The Government of India announced liberalisation of the Foreign Direct Investment (FDI) system by easing norms for a couple of important sectors including defence, food retail, aviation and pharmaceuticals.
Prime Minister Narendra Modi announced new Foreign Direct Investment (FDI) norms on June 20, 2016, easing out trade of food retail, airlines, defence, pharmaceuticals, Direct to Home (DTH) services, single branded retail and private security agencies.
“Today’s FDI reforms will give a boost to employment, job creation and benefit the economy. This is second major reform after the last radical changes announced in November 2015,” Modi tweeted.
FDI more than 49 pc up to 100 pc has been allowed for the defence sector with government approval in cases resulting in access to modern technology in the country.
In respect of food products manufactured or produced in India, shifting from zero percent, 100 pc foreign investments after government approval is now permitted for trading through e-commerce.
The government has also permitted up to 74 pc FDI under for existing pharmaceutical ventures and beyond 74 pc FDI up to 100 pc for brown-field pharmaceutical.
100 pc FDI has also been granted for airlines based in India. However, foreign carriers can own up to only 49 pc and the rest is reserved for private investors including those based overseas. To boost airport development and modernisation, 100 pc FDI in existing airport projects has also been allowed without government permission, which was earlier 74 pc.
A “let down” for local merchants?
Congress suggested the same reforms in FDI but it was argued that it will adversely affect job creations in the country. However, the previous government had promised that local sourcing norms will not be relaxed but the Modi government worked with the same mindset.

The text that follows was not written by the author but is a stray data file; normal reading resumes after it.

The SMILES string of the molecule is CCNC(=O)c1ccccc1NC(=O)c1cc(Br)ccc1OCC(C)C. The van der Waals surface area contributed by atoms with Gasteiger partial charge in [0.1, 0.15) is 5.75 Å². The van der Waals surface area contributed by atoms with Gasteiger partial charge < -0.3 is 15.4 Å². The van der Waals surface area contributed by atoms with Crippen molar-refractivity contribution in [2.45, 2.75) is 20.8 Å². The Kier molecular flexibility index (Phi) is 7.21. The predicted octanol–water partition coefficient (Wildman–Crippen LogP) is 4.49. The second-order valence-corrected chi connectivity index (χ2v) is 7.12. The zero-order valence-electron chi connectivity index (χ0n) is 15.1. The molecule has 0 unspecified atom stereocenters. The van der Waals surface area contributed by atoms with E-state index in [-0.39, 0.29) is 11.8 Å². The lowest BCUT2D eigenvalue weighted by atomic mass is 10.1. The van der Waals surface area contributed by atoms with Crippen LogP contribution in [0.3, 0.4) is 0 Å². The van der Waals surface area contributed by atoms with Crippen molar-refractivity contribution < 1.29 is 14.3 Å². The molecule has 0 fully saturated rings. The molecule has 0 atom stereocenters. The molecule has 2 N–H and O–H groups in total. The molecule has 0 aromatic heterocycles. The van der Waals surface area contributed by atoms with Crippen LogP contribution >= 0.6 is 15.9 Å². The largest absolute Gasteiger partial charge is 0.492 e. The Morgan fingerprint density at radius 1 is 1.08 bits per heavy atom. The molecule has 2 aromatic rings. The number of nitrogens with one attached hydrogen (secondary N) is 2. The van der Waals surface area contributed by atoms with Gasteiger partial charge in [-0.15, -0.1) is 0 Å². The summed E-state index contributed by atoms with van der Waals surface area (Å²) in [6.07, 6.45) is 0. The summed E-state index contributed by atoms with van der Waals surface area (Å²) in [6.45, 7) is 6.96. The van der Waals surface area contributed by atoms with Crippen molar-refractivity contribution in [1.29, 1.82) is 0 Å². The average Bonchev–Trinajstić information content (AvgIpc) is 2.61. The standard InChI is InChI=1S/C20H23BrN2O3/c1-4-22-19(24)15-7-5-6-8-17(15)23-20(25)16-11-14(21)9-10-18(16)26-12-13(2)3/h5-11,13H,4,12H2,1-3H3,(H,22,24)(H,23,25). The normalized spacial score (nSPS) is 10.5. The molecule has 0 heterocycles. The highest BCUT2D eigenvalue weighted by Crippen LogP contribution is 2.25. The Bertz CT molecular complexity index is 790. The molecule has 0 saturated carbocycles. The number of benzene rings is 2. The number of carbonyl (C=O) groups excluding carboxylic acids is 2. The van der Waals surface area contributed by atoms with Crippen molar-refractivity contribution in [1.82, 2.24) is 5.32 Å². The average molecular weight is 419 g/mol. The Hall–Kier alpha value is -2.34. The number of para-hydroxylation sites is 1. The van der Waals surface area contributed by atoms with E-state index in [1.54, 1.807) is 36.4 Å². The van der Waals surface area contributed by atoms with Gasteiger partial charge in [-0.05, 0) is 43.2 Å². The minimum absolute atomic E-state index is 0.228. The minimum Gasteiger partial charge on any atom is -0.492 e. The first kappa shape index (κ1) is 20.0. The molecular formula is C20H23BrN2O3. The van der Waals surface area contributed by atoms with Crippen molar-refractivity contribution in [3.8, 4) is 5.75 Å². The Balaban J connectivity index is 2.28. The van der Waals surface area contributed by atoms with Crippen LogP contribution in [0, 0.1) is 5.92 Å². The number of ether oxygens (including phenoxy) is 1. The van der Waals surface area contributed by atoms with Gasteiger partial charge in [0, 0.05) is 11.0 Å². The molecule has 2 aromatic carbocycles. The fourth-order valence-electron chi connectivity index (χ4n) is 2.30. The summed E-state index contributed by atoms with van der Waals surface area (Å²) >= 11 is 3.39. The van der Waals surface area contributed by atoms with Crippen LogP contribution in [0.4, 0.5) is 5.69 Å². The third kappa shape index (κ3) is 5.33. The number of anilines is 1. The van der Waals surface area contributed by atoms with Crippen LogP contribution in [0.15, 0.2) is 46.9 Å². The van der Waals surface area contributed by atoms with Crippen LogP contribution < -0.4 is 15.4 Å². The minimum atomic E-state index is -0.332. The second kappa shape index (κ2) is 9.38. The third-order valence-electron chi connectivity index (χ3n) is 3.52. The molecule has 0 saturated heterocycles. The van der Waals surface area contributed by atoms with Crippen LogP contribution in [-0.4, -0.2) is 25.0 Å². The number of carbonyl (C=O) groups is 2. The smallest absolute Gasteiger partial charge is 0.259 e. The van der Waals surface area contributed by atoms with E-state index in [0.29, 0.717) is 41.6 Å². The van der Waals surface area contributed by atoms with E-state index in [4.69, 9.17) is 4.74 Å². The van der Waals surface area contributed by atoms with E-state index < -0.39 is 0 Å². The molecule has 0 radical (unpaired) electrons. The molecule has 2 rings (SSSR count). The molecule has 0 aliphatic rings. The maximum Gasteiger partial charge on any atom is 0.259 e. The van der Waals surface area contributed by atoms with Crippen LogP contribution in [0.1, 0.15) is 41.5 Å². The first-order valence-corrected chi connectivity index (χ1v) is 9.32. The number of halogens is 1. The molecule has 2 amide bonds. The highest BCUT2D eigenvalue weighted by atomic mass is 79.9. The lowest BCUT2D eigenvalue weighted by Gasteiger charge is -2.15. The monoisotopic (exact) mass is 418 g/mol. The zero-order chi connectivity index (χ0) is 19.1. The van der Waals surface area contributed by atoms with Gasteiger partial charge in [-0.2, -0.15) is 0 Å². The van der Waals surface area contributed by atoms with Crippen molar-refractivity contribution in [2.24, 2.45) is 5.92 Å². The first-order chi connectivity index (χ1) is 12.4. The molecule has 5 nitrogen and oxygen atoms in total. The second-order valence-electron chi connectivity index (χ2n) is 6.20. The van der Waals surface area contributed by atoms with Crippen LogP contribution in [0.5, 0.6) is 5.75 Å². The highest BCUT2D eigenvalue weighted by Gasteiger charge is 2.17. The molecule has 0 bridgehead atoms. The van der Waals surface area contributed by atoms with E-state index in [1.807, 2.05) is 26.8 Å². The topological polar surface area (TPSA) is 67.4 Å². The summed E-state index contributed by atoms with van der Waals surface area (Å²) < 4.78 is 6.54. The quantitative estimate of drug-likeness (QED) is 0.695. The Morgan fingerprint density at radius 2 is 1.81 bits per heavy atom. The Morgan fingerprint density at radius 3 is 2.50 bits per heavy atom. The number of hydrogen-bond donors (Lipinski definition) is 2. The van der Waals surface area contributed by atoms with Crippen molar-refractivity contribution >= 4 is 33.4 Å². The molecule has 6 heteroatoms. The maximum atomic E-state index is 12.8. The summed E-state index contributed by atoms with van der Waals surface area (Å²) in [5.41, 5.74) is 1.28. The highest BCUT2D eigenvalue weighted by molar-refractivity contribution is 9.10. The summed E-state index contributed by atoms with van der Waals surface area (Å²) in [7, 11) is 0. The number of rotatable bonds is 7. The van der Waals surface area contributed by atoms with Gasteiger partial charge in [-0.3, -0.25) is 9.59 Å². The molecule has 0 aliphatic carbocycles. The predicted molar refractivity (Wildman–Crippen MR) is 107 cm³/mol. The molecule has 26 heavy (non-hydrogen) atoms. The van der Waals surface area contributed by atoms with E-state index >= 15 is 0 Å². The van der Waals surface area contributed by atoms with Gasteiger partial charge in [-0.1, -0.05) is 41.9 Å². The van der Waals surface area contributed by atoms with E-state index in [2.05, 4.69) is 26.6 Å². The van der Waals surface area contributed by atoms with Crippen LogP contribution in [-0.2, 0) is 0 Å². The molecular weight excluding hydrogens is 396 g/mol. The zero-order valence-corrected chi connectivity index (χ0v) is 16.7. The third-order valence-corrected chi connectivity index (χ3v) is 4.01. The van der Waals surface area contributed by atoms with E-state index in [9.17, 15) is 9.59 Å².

A body affiliated to Rashtriya Swayamsevak Sangh (RSS), parent organisation of Bharatiya Janata Party (BJP), termed the new FDI norms as a betrayal of people’s trust by the centre and criticised the move, which it said will spell a death knell for local businessmen.
Foreign funds in brownfield pharma projects will shift the ownership of Indian pharmaceutical companies into foreign hands, it added. Foreign players should only be allowed in greenfield pharma projects, saying the edge the Indian pharma industry has in international market would be adversely affected.
A new hope for farmers?
Market experts in the country view the changes in FDI regime as a positive step for farmers.
“The policy change will definitely benefit farmers as it will enable them to get better rates for the produce and at the same time, overall reduction in wastage of food products for the country. It seems a win-win situation for consumer as well as the farmers, but we need to wait for the fine print of the detailed guidelines to check the kind of conditions attached,” Devraj Singh, executive director, tax and regulatory services, Ernst & Young said.
“The increase in sectoral cap in the civil aviation will boost airline connectivity to other regional upcoming hubs and will definitely promote the foreign airlines to set up their own shop without any joint venture partner in India,” he added.